In order to deposit a copper current collector on the backside of a CNT film, the following steps were done. At first, a CNT film deposited on a PTFE membrane was placed in a three electrodes electrochemical cell (Fig. 1-a-iv) in which the working electrode was the CNT film. On the other hand, a platinum wire served as the pseudo-reference electrode, and a platinum foil served as the counter-electrode. Secondly, a copper electroplating solution was prepared being composed of 10 mM CuSO4 and 1.8 M H2SO4 (H2SO4 98%, Alfa Aesar®). The current density for the Cu deposition was regulated at 1 mA.cm−2 and fixed for 2 hours at room temperature. Thereafter, once the Cu electrodeposition was achieved, the sample was rinsed thoroughly with deionized water and then dried under a flow of nitrogen gas. Finally, the mechanical peeling-off allowed us to obtain the final CNTs film with a Cu backing (Fig. 1-d: Hereafter, we label the CNTs films with and without a Cu backing as CNT-Cu and CNT-NB, respectively).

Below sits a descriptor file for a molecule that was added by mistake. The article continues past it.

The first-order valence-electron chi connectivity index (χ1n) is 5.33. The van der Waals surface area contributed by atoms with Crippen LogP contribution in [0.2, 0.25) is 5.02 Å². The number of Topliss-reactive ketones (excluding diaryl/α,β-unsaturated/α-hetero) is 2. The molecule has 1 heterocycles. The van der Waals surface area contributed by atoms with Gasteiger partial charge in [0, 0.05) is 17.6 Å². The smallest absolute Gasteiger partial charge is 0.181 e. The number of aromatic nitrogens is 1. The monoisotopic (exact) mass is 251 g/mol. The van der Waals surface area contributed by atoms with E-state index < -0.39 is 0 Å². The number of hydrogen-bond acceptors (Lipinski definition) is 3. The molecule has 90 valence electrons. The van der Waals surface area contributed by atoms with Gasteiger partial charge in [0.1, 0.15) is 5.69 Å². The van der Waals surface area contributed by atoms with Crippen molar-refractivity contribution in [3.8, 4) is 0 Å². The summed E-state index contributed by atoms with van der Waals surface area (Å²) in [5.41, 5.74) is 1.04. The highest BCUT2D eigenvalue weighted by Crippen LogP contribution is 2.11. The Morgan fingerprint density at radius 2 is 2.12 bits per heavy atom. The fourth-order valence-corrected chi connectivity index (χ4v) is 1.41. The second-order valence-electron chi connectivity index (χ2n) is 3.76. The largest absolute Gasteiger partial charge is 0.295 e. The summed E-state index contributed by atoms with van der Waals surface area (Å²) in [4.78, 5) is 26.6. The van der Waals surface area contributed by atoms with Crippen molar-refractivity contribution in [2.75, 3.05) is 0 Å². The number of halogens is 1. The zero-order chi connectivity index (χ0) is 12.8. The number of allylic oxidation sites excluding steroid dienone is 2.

For both CNT-NB and CNT-Cu films, the mass of CNTs is estimated to be 1.83 mg.cm−2. Only the mass of CNTs serves to determine capacities. Before storing in a glove box, CNTs films were dried at 65°C under vacuum for 48 hours. Electrochemical half-cells were prepared in an argon-filled glove box (water and dioxygen contents below 10 ppm). The model of the coin cells is 2032 model, later on, these cells were built with two electrodes, the first being the working electrodes (CNTs-based films) and the second counter electrodes (lithium foils). These electrodes were separated by a polypropylene membrane (Celgard® 2400) and a glass microfiber membrane (Whatman® GF/C) that was impregnated with 1 M LiPF6 dissolved in a 1:1:3 (v/v) mixture of ethylene carbonate (EC), propylene carbonate (PC) and dimethyl carbonate (DMC) from Novolyte®. Galvanostatic cycling was performed at different current densities with potential limits cut-off of 0.02 V and 2 V. All electrochemical measurements were made with a versatile multi-potentiostat (Biologic® VMP3). The morphology of prepared CNTs films was observed by a scanning electron microscopy (SEM; Zeiss® ULTRA Plus).